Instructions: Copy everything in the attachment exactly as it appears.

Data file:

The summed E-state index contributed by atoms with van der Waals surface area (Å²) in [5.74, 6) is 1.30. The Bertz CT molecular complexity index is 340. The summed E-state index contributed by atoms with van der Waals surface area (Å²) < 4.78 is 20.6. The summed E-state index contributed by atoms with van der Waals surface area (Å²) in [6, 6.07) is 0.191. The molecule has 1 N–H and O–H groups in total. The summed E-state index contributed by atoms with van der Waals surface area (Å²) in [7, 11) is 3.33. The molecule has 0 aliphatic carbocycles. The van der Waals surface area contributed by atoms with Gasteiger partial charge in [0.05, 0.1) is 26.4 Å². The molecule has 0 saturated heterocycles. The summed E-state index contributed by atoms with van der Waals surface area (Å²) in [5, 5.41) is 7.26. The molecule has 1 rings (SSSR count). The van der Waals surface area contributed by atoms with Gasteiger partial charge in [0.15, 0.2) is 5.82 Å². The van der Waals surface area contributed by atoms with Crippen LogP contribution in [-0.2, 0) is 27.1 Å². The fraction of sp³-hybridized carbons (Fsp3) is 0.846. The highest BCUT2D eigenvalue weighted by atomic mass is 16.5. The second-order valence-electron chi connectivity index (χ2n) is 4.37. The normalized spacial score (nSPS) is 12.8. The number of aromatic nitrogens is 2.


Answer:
The summed E-state index contributed by atoms with van der Waals surface area (Å²) in [5.74, 6) is 1.30. The Bertz CT molecular complexity index is 340. The summed E-state index contributed by atoms with van der Waals surface area (Å²) < 4.78 is 20.6. The summed E-state index contributed by atoms with van der Waals surface area (Å²) in [6, 6.07) is 0.191. The molecule has 1 N–H and O–H groups in total. The summed E-state index contributed by atoms with van der Waals surface area (Å²) in [7, 11) is 3.33. The molecule has 0 aliphatic carbocycles. The van der Waals surface area contributed by atoms with Gasteiger partial charge in [0.05, 0.1) is 26.4 Å². The molecule has 0 saturated heterocycles. The summed E-state index contributed by atoms with van der Waals surface area (Å²) in [5, 5.41) is 7.26. The molecule has 1 rings (SSSR count). The van der Waals surface area contributed by atoms with Gasteiger partial charge in [0.15, 0.2) is 5.82 Å². The van der Waals surface area contributed by atoms with Crippen LogP contribution in [-0.2, 0) is 27.1 Å². The fraction of sp³-hybridized carbons (Fsp3) is 0.846. The highest BCUT2D eigenvalue weighted by atomic mass is 16.5. The second-order valence-electron chi connectivity index (χ2n) is 4.37. The normalized spacial score (nSPS) is 12.8. The number of aromatic nitrogens is 2.